The International Campaign for Justice in Bhopal urged Indian Prime Minister Manmohan Singh to make a formal complaint to David Cameron.

They are also urging widespread protests, including a “Bhopal Olympics” involving disabled children, until a change of heart from London.

They said they are particularly shocked by Sebastian Coe since his grandfather was from India. Spokeswoman Rachna Dhingra said: “We have a message for Seb Coe: ‘surely, it’s possible to do the Olympics without taking money from this company?’

“By dealing with a corporation like Dow, which has the blood of Bhopal on its hands, the reputation of the London Games and its legacy will be tarnished.”

She accuses Dow, which also produced the Agent Orange chemical used to devastating effect by the US during the Vietnam War, of being guilty of “corporate and moral neglect”.

She said: “They have a PR machine working for them day and night. They can pretty much get away with anything.

“They’re so powerful and have so much money. They hire the most expensive lawyers in this country and they dangle the carrot of investment in India.

“Children are still being born with all sorts of disabilities and water is still contaminated with toxic waste, and yet this corporation continues to make profits every day.

“Dow took over Union Carbide’s liabilities in the US but not in India. They have a completely double standard.”

Arundhati Muthu, Greenpeace spokesman, described the London 2012 move as “offensive”, adding: “This crass attempt by Dow to detoxify their brand won’t wash with the thousands of victims of the Bhopal disaster, nor ordinary Londoners.”

Lord Coe declined to comment, but London 2012 bosses said Dow was a major sponsor of the International Olympic Committee long before last week’s decision. They refused to say whether they had discussed the issue of Bhopal.

A Dow Chemical spokesman said: “Although Dow never owned nor operated the plant, we, along with the rest of industry, have learnt from this tragic event and tried to do all we can to assure that similar incidents never happen again.”

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Tower Hamlets Tory group leader Cllr Peter Golds has an interesting article on ConservativeHome this morning. I’m cross-posting it with ConHome’s permission here:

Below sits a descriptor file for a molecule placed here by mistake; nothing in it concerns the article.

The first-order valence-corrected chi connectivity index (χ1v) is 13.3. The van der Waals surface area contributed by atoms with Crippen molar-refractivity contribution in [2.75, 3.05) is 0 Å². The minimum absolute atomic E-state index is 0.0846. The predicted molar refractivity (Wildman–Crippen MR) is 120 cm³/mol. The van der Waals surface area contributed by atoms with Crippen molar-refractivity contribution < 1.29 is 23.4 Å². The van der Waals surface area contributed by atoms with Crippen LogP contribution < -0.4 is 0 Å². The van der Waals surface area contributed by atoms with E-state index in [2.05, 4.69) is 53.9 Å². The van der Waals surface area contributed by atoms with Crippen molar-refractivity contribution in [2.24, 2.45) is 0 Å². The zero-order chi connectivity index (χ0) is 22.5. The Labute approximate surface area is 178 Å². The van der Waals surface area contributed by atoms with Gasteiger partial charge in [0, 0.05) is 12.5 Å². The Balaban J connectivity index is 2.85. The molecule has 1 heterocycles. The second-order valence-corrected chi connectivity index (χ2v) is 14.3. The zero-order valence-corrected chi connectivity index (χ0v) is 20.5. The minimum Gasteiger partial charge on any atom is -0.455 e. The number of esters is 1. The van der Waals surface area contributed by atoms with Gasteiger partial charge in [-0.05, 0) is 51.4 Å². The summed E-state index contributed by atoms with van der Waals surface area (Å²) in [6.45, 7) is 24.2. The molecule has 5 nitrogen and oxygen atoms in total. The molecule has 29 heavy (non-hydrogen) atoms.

Cllr Peter Golds, the Conservative opposition leader in Tower Hamllets, documents a housing scandal in his borough

In mid July I received a visit from a woman whose pregnant daughter had been housed in uncompleted student accommodation. One visit to Seth Court, Parmiter Street, Bethnal Green was shocking. Three became harrowing.

This block was designated for students, it was incomplete and the new owner was using it to house vulnerable people, young mothers and others with drink and drug problems.

I found incomplete ceilings, wires hanging free, a fire escape, blocked with building materials and uncompleted windows, a balcony with wobbling rails and as can be seen in this picture floors with windows opening directly outwards, with no catches and a four story drop. The property had not been cleared by building control or the fire service.

Vulnerable people were being “directed” by housing officers to take up private tenancies and of course housing benefit would pay. The weekly rent is £255 per week.

As well as dozens of young mothers, I met a man hardly able to stand because of the effect of drugs; another was walking corridors with a Staffordshire bull terrier, with no lead. Residents described a prostitute on her knees, in the common areas servicing men who were waiting in line!There are no letter boxes and so mail is delivered to the owner. He carefully sorts mail and opens letters from the council or other authorities. If cheques are made payable to him he banks them, if not he sends them back. One resident, Toyah, received notification that all her benefits would cease because they had been sent back. Of course the cheque had been made payable to her. Another, Kathleen, received demands that she pay the landlord in cash, or else. Yet another, Charlee, was missing medical appointments because of intercepted mail.The owner is a man called Yusuf Sarodia who lives in Ilford. He runs a company, which is difficult to identify because it is registered but there are no accounts and the postcode has an incorrect letter. It can be traced to a vacant plot in Hackney.

Yusuf Sarodia, when he learned that residents were speaking to the local press and councillors, served eviction notices on some residents. He threatened the local paper and called me to say “you are a councillor now, you might not be tomorrow.”

The police have been informed about the threats and the council are promising not to send any more vulnerable people here.

From the top floor of this building you can actually see the Olympic site.

In late July I met Rachel, a young woman who was renting a one bedroom property on Commercial Road, E1. Rachel is in work and this was available. It was, she thought, a one time council property purchased under Right to Buy. The landlord was a young man who eventually gave her notice to quit, which became difficult with her losing possessions including her cat.

Discussions with neighbours established that this property was not actually his. It was a council tenancy and in the name of his grandmother, Mrs Bibi.